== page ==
Autopsy findings in miners- a cause for concer

Autopsy findings in miners- a cause for concer

Author
Kgokong N, Vorster T, Vorajee N, Lakhoo D, Murray J, Ndlovu N, Phillips JI

Source
Occupational Health Southern Africa. Vol 24 No 1 January/February 2018

Summary

ABSTRACT: The National Institute for Occupational Health (NIOH) annual report on autopsies in mine workers for the period January to December 2016 is in the public domain on the NIOH website; this article highlights aspects of the report. A total of 850 autopsy examinations were performed, of which 4.5% (n = 38) were women, most (71.1%) of whom had been exposed to asbestos. The annual number of autopsies performed continues to decline along with the numbers of people employed in mining. This highlights the problems of awareness and access to the compensation system, particularly amongst former black miners. The report reflects some success in tackling the pulmonary tuberculosis (PTB) epidemic with rates continuing to decrease since 2007. The current overall rate of 152 cases of PTB per 1000 autopsies, however, remains high. Of particular concern is the increasing trend in silicosis amongst black gold miners. There is an urgent need to prevent exposure of mine workers to dust, particularly silica dust, in the gold mining industry.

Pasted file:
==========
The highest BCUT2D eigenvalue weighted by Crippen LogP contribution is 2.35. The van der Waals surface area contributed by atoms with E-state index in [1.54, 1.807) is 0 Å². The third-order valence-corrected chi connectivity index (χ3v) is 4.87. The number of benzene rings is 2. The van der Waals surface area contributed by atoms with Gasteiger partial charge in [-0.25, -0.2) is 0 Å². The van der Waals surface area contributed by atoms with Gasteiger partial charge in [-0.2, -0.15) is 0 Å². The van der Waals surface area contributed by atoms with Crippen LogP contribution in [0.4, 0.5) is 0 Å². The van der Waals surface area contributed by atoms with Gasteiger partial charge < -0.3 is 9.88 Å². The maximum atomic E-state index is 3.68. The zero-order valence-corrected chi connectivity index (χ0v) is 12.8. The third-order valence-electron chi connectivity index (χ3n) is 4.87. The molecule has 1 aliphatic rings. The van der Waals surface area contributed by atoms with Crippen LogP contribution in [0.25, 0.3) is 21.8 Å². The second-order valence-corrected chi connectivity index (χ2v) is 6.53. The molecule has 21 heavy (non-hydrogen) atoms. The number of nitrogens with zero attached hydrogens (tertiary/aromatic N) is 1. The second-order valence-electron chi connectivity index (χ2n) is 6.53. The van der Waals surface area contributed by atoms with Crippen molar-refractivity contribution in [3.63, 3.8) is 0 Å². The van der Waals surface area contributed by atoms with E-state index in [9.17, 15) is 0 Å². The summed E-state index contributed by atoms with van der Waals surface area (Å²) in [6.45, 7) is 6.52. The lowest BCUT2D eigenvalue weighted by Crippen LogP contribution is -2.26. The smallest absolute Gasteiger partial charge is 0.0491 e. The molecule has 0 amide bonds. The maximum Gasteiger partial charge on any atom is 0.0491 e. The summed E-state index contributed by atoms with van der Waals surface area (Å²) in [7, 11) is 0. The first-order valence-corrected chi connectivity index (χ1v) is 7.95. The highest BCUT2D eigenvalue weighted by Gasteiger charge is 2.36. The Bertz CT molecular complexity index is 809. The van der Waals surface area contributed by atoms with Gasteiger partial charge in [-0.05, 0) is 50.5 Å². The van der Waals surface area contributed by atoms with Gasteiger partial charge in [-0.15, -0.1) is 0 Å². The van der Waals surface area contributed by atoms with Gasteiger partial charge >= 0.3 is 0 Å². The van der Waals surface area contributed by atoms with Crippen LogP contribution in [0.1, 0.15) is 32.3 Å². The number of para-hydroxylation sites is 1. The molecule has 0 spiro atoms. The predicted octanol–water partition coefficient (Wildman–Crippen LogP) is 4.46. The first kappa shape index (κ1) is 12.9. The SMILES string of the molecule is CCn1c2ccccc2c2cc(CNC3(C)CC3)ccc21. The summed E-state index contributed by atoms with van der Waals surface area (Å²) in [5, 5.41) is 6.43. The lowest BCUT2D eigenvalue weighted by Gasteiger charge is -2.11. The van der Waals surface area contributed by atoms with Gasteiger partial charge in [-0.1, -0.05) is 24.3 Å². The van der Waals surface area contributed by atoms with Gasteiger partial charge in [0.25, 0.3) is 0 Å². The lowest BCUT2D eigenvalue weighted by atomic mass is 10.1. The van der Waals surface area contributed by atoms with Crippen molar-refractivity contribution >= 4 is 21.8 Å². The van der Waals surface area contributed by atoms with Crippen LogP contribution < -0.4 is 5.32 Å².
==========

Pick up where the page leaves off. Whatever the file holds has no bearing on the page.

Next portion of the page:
Keywords: tuberculosis, silicosis, occupational lung disease, PATHAUT, gold mining